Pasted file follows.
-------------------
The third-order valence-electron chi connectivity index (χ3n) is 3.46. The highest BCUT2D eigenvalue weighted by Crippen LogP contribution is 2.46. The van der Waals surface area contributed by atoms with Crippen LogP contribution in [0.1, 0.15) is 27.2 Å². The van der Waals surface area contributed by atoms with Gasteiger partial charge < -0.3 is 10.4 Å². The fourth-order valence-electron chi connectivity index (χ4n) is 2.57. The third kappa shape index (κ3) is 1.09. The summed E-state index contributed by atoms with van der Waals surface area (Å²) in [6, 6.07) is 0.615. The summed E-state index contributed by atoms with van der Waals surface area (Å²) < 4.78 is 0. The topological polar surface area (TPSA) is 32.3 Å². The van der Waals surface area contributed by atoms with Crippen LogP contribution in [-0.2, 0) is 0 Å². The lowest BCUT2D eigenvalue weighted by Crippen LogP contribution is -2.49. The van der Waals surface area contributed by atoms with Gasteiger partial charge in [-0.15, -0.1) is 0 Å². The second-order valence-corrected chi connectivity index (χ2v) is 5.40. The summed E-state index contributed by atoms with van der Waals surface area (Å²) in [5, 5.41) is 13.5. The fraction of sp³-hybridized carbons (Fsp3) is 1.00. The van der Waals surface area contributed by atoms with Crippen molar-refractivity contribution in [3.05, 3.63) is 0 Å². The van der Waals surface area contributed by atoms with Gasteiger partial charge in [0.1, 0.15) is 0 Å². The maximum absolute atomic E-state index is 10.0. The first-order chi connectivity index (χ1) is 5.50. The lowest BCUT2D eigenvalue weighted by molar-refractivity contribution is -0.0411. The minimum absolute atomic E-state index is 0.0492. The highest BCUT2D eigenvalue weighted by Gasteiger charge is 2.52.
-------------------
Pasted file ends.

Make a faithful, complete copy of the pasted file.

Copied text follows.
The third-order valence-electron chi connectivity index (χ3n) is 3.46. The highest BCUT2D eigenvalue weighted by Crippen LogP contribution is 2.46. The van der Waals surface area contributed by atoms with Crippen LogP contribution in [0.1, 0.15) is 27.2 Å². The van der Waals surface area contributed by atoms with Gasteiger partial charge < -0.3 is 10.4 Å². The fourth-order valence-electron chi connectivity index (χ4n) is 2.57. The third kappa shape index (κ3) is 1.09. The summed E-state index contributed by atoms with van der Waals surface area (Å²) in [6, 6.07) is 0.615. The summed E-state index contributed by atoms with van der Waals surface area (Å²) < 4.78 is 0. The topological polar surface area (TPSA) is 32.3 Å². The van der Waals surface area contributed by atoms with Crippen LogP contribution in [-0.2, 0) is 0 Å². The lowest BCUT2D eigenvalue weighted by Crippen LogP contribution is -2.49. The van der Waals surface area contributed by atoms with Gasteiger partial charge in [-0.15, -0.1) is 0 Å². The second-order valence-corrected chi connectivity index (χ2v) is 5.40. The summed E-state index contributed by atoms with van der Waals surface area (Å²) in [5, 5.41) is 13.5. The fraction of sp³-hybridized carbons (Fsp3) is 1.00. The van der Waals surface area contributed by atoms with Crippen molar-refractivity contribution in [3.05, 3.63) is 0 Å². The van der Waals surface area contributed by atoms with Gasteiger partial charge in [0.1, 0.15) is 0 Å². The maximum absolute atomic E-state index is 10.0. The first-order chi connectivity index (χ1) is 5.50. The lowest BCUT2D eigenvalue weighted by molar-refractivity contribution is -0.0411. The minimum absolute atomic E-state index is 0.0492. The highest BCUT2D eigenvalue weighted by Gasteiger charge is 2.52.